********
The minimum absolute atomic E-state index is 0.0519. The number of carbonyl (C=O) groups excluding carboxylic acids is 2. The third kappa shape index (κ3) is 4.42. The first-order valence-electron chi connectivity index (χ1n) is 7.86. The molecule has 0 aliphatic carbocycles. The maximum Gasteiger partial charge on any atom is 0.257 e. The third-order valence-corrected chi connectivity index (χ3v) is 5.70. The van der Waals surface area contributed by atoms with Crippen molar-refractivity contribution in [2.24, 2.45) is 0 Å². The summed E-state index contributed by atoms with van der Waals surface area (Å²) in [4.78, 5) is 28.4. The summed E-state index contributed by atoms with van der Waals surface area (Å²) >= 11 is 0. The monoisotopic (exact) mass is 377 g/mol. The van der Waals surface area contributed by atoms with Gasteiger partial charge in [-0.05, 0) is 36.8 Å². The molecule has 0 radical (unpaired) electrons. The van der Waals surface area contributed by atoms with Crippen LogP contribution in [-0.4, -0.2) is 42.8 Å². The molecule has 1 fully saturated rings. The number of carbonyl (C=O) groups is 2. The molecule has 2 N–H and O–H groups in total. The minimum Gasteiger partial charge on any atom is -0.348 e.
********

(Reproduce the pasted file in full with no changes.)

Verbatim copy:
The minimum absolute atomic E-state index is 0.0519. The number of carbonyl (C=O) groups excluding carboxylic acids is 2. The third kappa shape index (κ3) is 4.42. The first-order valence-electron chi connectivity index (χ1n) is 7.86. The molecule has 0 aliphatic carbocycles. The maximum Gasteiger partial charge on any atom is 0.257 e. The third-order valence-corrected chi connectivity index (χ3v) is 5.70. The van der Waals surface area contributed by atoms with Crippen molar-refractivity contribution in [2.24, 2.45) is 0 Å². The summed E-state index contributed by atoms with van der Waals surface area (Å²) in [4.78, 5) is 28.4. The summed E-state index contributed by atoms with van der Waals surface area (Å²) >= 11 is 0. The monoisotopic (exact) mass is 377 g/mol. The van der Waals surface area contributed by atoms with Gasteiger partial charge in [-0.05, 0) is 36.8 Å². The molecule has 0 radical (unpaired) electrons. The van der Waals surface area contributed by atoms with Crippen LogP contribution in [-0.4, -0.2) is 42.8 Å². The molecule has 1 fully saturated rings. The number of carbonyl (C=O) groups is 2. The molecule has 2 N–H and O–H groups in total. The minimum Gasteiger partial charge on any atom is -0.348 e.